One of my strongest memories about becoming a MomoClo fan is waiting after Ikuze! Kaitou Shoujo for what came next. I watched pretty much everything MomoClo had ever done, and I was waiting. While Pinky Jones ended up the single, Coco Natsu was the first thing any MomoClo fan saw after Ikuze, so it had a lot of hype for a lot of Momoiro Clover fans.

And while I would say Ikuze is a lot stronger, Coco Natsu didn’t disappoint! Definitely one of the odder songs on this list, pretty much everything about this is perfect. I especially like the verses with the back and forth between solos and the whole group’s “bashibaa coco natsu baby” parts. The instrumentation is also spot on, with some good background guitar stuff and often a tropical sound. The girls are very memorable too, with the repetition of ‘kokokokoko’ at various parts as well as the bridge part where they’re all shouting various things. While I keep bringing in high energy songs on this list (and there are more to come), this is another fantastic example.

This song is perfect for MomoClo and is a perfect example of what I miss about Momoiro Clover (in relation to Momoiro Clover Z): it’s high energy, a bit strange, and just a whole lot of fun, perfect for a good summer song.

4. Ponytail to Shushu (honorable mentions: Everyday Kachuusha and Manatsu no Sounds Good – AKB48

When coming up with this list, one of my goals was variety. My hardest choice, being honest, was picking which AKB48 summer single I wanted to put on here. Because really, if you want a good summer song, Ponytail to Shushu, Everyday Kachuusha and Manatsu no Sounds Good are all good choices. However, I didn’t want a top 10 list with three AKB48 single songs and two 48 group single songs as well, so I chose the first big summer single for AKB48, Ponytail to Shushu.

Ponytail to Shushu is, to me, one of the most underrated idol songs. Not that it undersold, but that it doesn’t really get enough credit that it deserves. RIVER was the big song that really put AKB on the map. Heavy Rotation became the big AKB classic song. But before Heavy Rotation came, Ponytail to Shushu really, in my mind, cemented AKB48 as a huge idol force and that RIVER wasn’t going to be their most remembered song.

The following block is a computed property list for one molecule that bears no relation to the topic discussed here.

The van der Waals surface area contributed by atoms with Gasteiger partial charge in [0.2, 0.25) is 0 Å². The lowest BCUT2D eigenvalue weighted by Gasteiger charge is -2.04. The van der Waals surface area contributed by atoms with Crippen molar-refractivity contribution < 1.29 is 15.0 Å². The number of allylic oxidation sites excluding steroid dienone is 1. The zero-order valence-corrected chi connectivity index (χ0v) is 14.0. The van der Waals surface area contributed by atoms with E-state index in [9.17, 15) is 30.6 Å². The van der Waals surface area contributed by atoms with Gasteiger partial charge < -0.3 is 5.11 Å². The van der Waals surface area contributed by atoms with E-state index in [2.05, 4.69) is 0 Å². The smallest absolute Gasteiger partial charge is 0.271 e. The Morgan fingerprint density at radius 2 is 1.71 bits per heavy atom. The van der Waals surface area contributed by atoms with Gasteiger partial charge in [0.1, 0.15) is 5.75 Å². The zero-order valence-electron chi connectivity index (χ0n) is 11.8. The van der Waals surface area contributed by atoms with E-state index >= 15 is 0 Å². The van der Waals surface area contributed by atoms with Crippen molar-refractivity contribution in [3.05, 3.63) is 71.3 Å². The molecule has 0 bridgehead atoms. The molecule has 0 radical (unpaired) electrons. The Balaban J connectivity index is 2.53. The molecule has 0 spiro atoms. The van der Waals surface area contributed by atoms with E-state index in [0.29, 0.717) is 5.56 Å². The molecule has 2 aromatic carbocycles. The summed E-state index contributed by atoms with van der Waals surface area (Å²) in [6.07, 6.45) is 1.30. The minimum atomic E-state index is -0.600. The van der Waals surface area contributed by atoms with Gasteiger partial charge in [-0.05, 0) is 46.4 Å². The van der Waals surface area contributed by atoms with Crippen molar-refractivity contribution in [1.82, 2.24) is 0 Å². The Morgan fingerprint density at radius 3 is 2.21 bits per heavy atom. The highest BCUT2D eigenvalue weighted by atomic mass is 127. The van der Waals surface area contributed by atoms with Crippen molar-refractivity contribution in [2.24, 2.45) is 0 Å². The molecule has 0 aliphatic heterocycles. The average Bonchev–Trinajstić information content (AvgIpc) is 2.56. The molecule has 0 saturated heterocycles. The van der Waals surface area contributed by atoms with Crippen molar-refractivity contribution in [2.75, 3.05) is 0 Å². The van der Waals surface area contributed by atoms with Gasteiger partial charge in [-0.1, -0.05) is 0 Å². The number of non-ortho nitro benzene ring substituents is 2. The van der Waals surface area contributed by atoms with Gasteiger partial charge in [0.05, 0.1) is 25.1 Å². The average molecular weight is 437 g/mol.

More than that, though, Ponytail to Shushu is really, to me, a perfect pop song. Even among AKB48 fans, Ponytail to Shushu really seems to be looked down on as frivolous and not as good as some of the other songs. And while Ponytail to Shushu might not have the depth of some of the other songs, for what it’s trying to do it’s nearly perfect. From the first piano notes, it does an amazing job of ramping you up into high energy that continues throughout the whole song, but never feels old. The back and forth throughout the chorus is really spectacular, and I love the instrumentation; the background instruments do a lot to keep up the tension within the song. The whole song is energetic and has a high tension to it, and really feels like a great summer song. It doesn’t need depth because it’s not trying to be more than it is: a REALLY fantastic, high energy pop song, which it does superbly.

3. Chu! Natsu Party – 3nin Matsuri

One of the aspects of golden era Hello!Project I really miss the most are the summer shuffles. While the Satoyama units kind of do that now, there was something really great about getting the strangest combination of Hello!Project members together for a summery single and a little competition. While 3nin Matsuri isn’t the strangest combination of members nor is it the strangest song, it is one of the most fun songs, and it’s the song that I would say most captures summer.

There’s a reason that, in the competition to sell the most singles, Chu! Natsu Party won. While all three members were all popular in their own right, the other groups had more members and girls like Abe Natsumi and Goto Maki. But Chu! Natsu Party is just bubbly energetic fun. There’s nothing complicated about the melody, nor the lyrics. The song’s about going to the beach in the summer, with the onomatopoetic word “chu” (kiss) repeated ad nauseum. But that’s kind of what a good summer song does; it’s fun and frivolous, but that’s the point.

While I have a strong fondness for 10nin Matsuri’s “Dancing! Natsu Matsuri” in that it’s more ridiculous, to me Chu! Natsu Matsuri is more accessible, more fun and really more of a summer song. In that way, I’d say it’s almost the definition of a perfect summer song.

2. Natsu no Tobira – Matsuda Seiko

A mini history lesson, for people who don’t know Seiko. Matsuda Seiko was one of, if not the biggest idol in Japan in the 80s. Whereas Yamaguchi Momoe dominated the 70s, Matsuda Seiko dominated the 80s and had a string of #1 hits. She’s considered the “eternal idol” and has been an extremely active singer. While I like a lot of classic idols, Matsuda Seiko’s definitely my favorite; she released a lot of good music, and has a real stage presence to her performances. Even watching videos on Youtube, it’s easy to see how Japan fell in love with her in the 80s and beyond.